This recall involves under-odorized propane gas (LP) delivered to consumers for use in storage tanks or sold at retail locations for use in portable refillable tanks (for use in recreational vehicles, barbeques, stoves and other appliances). LP was also sold to businesses for commercial and industrial use.
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Toshiba has issued a recall for Li-Ion battery packs sold with certain models of its laptops and notebooks due a risk of the device catching fire.
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Purpose of This Paper
This paper is written for multiple purposes. First, it hopes to provide to prospective plaintiffs, including subrogated insurers, at least some food for thought in evaluating the accuracy of the opinions expressed in reports they receive from those who would call themselves fire experts. Second, it hopes to serve a similar purpose with regard to manufacturers and other prospective defendants who receive claims from potential plaintiffs based on those evaluations. Third, and indulging some reasonable expectation that regardless of their respective evaluations, plaintiffs and defendants will continue to disagree and that lawsuits will ensue, the subject matter of this paper will supply an excellent, skeletal outline for the cross-examination of fire experts. Merely substituting a question mark for the period following each of the following statements of fire science, for example, will provide litigants and practitioners alike with a helpful tool to evaluate their claims or ultimately determine success at trial. Proper use of the tool will allow the questioning attorney to achieve the ultimate goal of controlling the adverse party's expert.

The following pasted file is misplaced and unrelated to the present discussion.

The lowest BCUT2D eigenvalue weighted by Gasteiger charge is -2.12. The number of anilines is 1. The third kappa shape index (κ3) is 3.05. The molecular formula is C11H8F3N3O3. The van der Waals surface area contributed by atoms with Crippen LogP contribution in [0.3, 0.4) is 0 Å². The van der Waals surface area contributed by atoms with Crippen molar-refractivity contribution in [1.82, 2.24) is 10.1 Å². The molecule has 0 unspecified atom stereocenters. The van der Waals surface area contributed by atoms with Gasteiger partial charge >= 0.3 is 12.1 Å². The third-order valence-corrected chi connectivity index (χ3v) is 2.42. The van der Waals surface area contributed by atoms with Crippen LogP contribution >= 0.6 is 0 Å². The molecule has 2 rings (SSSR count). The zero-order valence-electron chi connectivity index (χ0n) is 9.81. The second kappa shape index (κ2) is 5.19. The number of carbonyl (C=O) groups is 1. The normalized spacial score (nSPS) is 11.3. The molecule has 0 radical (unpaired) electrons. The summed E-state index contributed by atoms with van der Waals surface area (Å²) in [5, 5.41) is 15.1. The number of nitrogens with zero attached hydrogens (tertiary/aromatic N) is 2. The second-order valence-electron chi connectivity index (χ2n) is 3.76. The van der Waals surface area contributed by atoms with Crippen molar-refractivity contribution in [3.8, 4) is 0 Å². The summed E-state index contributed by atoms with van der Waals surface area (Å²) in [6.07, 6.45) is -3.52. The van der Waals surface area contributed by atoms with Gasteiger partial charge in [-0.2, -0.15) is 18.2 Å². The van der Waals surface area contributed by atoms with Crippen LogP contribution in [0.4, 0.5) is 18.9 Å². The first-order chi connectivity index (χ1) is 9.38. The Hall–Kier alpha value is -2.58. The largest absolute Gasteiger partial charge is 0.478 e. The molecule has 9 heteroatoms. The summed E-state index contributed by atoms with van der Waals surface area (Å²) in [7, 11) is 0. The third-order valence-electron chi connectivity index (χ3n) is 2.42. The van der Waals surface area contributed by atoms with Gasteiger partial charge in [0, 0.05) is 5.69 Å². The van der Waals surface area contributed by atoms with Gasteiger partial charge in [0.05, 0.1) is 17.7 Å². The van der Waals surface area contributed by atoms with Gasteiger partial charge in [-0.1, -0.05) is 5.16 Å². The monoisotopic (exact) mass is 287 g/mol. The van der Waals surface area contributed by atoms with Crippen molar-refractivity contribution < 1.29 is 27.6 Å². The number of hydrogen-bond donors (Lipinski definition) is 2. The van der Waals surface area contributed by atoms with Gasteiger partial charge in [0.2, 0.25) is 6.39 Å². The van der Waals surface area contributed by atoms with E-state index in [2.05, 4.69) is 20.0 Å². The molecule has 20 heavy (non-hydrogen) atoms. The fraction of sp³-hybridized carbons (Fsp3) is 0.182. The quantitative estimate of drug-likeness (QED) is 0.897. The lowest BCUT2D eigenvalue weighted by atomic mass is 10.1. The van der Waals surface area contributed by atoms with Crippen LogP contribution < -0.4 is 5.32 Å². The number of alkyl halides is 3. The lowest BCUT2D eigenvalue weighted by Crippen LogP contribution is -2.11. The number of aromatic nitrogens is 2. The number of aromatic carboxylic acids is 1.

This recall involves AC power cords sold with Microsoft Surface Pro, Surface Pro 2 and Surface Pro 3 computers before March 15, 2015. Surface Pro and Surface Pro 2 devices have a black case with the product name on the back of the device toward the bottom. Surface Pro 3 computers have a silver case with “Windows 8 Pro” on the back of the device under the kickstand. This recall also involves accessory power supply units that include an AC power cord sold separately before March 15, 2015. The recalled power cords do not have a 1/8-inch sleeve on the cord on the end that connects to the power supply.
In the new issue of NFPA Journal®, President Jim Shannon said the Association will focus on the leading causes of home fires, including cooking. "We also need to continue to push hard for home fire sprinklers. That's still a large priority for NFPA, and we plan to work very aggressively in 2014 on our residential sprinkler initiative," he said.
The recall includes three models of the Dirt Devil Total Pet Cyclonic Upright vacuums, model UD70210, UD70210CA and UD70210RM. The model number and manufacture date code are printed on a silver label on the back side of the vacuum. The vacuums are identical with black, gray and clear housing with red and purple trim. “Total Pet” is printed underneath the Dirt Devil logo in the center of the vacuum. Only vacuums with the first three digits of the four digit manufacture date code that begin with B14 through I15 are included in the recall. All recalled vacuums were manufactured between February 2014 and September 2015.
Robert Rullan – Chairperson
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